This post is part of the annual 31 Days of Five Minute Free Writes Challenge, part of the Write 31 Days challenge with prompts from Five Minute Fridays. Find all my other challenge posts under the tag #Write31Days

We Are Family: Child Chore Training, Pt. 3

Welcome to the final installment (for now) in this series on Child Chore Training! Last week I gave specific examples of what this currently looks like in our home. Today I want to share how and why we pay our children for doing chores.

I guess we should start with why we chose to pay our son for his chores every week. First, we decided at age six he was ready to begin learning some basic money management skills. We want him to grow up with an understanding of how much things cost, how long it takes to earn enough money to actual buy something worthwhile, and how to save and give back to God some of his earnings. Also, even though he does chores because he is part of the family, we feel that paying him now gives him an idea of what it will be like to work for an employer some day. We told him early on that if he did not do his chores when asked each day, he would not get paid, just like an employee does not get paid when he or she fails to show up for work. So it is an additional motivational tool to get those chores done! Plus, our son is at that age in which kids start to want to buy things themselves, and his is into Legos in a big way. We have never been able or willing to buy toys just anytime throughout the year, saving those things for birthdays and Christmas. So now he knows that he can earn his own spending money and save it up for as long or short an amount of time as he wants before spending it on that new Lego set he has his eye on. But he already has learned that the longer he saves, the better!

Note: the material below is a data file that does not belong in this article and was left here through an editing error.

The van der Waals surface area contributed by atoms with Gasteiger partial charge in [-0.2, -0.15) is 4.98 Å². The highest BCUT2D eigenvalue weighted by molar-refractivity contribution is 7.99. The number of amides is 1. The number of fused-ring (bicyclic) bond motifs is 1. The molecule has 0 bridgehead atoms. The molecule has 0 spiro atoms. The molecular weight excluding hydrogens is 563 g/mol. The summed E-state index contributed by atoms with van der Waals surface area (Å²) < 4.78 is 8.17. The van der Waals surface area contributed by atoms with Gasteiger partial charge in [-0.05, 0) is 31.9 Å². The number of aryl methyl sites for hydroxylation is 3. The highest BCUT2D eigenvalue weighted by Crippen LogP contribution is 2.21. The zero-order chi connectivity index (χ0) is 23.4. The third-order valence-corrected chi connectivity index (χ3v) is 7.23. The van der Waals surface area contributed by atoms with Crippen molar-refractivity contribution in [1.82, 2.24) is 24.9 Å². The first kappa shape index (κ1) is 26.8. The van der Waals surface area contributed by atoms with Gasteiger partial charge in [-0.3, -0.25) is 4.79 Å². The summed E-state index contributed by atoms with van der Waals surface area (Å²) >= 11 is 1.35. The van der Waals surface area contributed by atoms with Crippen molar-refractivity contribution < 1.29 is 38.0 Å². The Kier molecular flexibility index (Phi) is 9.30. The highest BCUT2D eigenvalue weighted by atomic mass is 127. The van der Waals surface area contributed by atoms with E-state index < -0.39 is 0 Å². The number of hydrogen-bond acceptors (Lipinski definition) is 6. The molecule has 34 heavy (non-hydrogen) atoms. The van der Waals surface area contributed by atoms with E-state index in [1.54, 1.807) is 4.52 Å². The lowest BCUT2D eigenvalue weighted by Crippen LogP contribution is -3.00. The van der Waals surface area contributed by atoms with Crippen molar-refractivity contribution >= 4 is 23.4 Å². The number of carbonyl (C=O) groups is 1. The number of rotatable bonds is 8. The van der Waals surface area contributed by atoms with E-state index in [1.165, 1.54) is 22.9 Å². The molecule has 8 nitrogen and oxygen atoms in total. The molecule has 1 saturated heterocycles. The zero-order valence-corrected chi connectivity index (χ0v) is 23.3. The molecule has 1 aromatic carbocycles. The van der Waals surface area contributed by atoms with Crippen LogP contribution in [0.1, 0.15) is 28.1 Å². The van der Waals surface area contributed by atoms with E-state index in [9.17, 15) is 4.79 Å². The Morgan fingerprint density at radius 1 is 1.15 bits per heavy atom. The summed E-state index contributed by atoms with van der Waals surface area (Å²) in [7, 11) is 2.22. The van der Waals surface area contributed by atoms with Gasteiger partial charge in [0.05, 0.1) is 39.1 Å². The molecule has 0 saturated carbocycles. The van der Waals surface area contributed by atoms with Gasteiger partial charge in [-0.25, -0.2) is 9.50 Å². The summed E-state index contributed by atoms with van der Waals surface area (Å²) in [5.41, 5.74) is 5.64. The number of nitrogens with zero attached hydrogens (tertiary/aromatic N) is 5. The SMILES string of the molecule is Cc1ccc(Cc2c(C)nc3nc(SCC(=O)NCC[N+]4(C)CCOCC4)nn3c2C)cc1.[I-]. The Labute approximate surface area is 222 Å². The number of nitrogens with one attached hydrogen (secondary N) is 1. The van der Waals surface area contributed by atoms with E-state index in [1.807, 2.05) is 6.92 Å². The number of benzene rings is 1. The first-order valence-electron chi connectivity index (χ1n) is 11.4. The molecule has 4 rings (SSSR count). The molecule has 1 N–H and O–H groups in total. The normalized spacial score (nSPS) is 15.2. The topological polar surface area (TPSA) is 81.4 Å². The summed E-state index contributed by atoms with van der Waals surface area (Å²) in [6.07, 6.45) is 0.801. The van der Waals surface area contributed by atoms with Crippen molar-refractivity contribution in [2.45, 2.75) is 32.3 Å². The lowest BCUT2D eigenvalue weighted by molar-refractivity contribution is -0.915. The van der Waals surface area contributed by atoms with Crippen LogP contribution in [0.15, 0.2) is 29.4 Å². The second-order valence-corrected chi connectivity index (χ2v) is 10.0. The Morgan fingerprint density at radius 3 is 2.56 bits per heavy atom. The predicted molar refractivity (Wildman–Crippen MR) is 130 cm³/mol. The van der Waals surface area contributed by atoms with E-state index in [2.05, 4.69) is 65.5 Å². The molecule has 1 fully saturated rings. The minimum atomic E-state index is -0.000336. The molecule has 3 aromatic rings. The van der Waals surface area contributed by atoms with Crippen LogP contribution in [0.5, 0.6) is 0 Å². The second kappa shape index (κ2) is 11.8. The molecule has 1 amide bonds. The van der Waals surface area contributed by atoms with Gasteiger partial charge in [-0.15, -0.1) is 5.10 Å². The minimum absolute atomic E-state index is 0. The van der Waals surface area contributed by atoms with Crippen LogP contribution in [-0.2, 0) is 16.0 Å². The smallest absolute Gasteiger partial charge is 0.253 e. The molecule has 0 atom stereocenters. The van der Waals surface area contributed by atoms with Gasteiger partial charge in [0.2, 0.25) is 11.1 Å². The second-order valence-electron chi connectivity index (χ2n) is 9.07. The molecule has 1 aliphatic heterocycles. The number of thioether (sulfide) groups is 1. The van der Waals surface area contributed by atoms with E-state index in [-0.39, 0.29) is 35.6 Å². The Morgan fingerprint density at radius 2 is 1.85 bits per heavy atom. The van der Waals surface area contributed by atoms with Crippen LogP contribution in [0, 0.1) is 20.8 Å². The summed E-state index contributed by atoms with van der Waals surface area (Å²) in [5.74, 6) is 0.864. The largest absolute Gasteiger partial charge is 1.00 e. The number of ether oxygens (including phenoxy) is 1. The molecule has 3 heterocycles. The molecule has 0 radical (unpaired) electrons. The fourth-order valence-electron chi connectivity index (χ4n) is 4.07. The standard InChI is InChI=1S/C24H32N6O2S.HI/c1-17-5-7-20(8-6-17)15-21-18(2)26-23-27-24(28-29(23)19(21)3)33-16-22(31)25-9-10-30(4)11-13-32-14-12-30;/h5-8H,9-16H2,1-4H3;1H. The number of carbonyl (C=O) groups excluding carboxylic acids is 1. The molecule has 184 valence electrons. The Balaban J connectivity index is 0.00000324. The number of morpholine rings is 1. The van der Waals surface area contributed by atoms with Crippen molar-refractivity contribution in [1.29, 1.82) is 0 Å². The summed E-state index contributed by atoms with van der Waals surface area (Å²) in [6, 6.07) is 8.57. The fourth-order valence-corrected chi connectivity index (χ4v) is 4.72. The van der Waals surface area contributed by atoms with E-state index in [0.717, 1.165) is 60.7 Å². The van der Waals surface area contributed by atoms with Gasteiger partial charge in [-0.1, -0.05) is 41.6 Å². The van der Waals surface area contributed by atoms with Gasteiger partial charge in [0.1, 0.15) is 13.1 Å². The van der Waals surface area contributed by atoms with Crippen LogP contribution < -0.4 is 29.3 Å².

As to how we pay him, we started out with a rate of $.05/year of his age, so he is currently paid $.30 every Saturday. We will increase his pay as his responsibilites increase, probably right around his next birthday. I have sometimes allowed him to earn an extra nickel in the week if he has been especially helpful with extra chores that were not on his list. Yes, this is a small amount, but we do not have a big budget as a family right now, and he really does not NEED much of his own money yet anyway. It is more about the lessons learned than the money earned!